Teachers are to be offered training to stop extremist and radical elements making their way into classrooms.
Ofsted are planning to give school staff guidance in a bid combat the problems raised in the recent Trojan Horse scandal, according to a source at the Department for Education.
It comes as around 20 schools in Birmingham are facing allegations that Muslims in senior positions have segregated boys and girls in classrooms, refused to teach sex education and have forced some female students to wear head scarfs.
As a result, six schools, including Park View Academy, are understood to have been placed in special measures after they received damning reports into how they are run.
Ofsted chief Sir Michael Wilshaw is expected to highlight the problems across the city when the schools’ inspections are published.
According to The Sunday Times, he will also claim that children are being denied a ’rounded education’ to prepare them for life as a Brit.
Only two schools are thought to have been given positive feedback.
Ninewells Academy has been described as having ‘outstanding’ management and its executive principle is said to have an ‘extensive knowledge about the risk of radicalisation and extremism’.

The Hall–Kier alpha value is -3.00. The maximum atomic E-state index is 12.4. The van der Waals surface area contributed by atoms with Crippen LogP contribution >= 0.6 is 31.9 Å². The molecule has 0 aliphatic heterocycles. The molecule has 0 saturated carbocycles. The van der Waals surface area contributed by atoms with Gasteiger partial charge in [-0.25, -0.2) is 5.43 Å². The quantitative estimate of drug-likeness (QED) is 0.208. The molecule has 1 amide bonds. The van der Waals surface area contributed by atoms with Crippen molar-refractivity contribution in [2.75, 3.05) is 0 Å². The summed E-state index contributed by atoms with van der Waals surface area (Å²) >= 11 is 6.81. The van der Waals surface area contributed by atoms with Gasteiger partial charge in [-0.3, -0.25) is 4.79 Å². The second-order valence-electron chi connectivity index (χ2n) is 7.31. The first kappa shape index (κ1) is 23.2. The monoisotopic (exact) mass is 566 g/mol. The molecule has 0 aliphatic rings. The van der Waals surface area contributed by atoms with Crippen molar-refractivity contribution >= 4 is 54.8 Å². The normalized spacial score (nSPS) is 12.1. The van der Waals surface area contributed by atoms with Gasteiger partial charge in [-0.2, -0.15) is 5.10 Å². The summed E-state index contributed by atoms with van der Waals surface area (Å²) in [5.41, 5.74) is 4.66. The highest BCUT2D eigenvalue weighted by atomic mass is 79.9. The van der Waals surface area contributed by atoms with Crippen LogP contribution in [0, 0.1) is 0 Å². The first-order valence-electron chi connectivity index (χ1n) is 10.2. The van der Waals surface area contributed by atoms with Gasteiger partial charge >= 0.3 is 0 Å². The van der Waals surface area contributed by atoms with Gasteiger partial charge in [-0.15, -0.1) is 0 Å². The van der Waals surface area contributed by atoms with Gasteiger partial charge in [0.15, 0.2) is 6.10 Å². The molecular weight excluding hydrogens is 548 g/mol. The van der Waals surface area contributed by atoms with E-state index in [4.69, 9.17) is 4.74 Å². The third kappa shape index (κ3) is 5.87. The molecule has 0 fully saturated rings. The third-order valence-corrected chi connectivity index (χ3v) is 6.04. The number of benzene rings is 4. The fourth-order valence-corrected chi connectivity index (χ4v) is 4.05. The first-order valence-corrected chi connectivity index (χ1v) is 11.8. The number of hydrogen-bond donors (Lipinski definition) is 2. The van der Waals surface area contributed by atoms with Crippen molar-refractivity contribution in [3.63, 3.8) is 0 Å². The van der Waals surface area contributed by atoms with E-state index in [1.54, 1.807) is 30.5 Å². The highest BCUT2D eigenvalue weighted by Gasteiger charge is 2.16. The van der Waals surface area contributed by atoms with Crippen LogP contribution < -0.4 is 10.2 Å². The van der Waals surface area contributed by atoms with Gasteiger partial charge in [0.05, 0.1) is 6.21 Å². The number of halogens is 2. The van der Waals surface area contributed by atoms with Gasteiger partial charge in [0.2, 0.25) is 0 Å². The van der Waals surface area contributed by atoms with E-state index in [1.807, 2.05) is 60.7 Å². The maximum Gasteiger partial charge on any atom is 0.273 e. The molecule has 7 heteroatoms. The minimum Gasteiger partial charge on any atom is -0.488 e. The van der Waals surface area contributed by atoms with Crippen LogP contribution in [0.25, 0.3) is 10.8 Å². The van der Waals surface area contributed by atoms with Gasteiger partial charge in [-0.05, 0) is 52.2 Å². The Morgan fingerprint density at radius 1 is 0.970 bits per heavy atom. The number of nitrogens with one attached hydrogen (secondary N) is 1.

Washwood Heath Academy is believed to have been rated as ‘good’, but may require further inspection.
Education secretary Michael Gove has written to all schools and colleges in England urging them to watch out for signs of radicalisation in the wake of the so-called Trojan Horse plot.
The plot involves the alleged ousting of headteachers, mainly in and around the Birmingham area, by Islamic extremists attempting to take over several top schools in a bid to target vulnerable young people.
Heads in the city were told at a recent council meeting to expect a ‘bloody firestorm’ after investigations into the Trojan Horse allegations are published.
One of the most high-profile schools involved in the claims, Park View Academy in Birmingham, has been condemned for increasing ‘Islamisation’.
It is claimed the school has hosted extremist preachers during assemblies and encouraged girls to cover their hair.
The school was recently subject to an emergency investigation by schools watchdog Ofsted and was put in to special measures.
Last week, Ofsted announced inspections were investigating a further three schools, bringing the total to 21.
A spokesman for the watchdog said they will not be commenting before the reports on the schools are due to be published.
The Department for Education also said they would not be commenting on the speculation.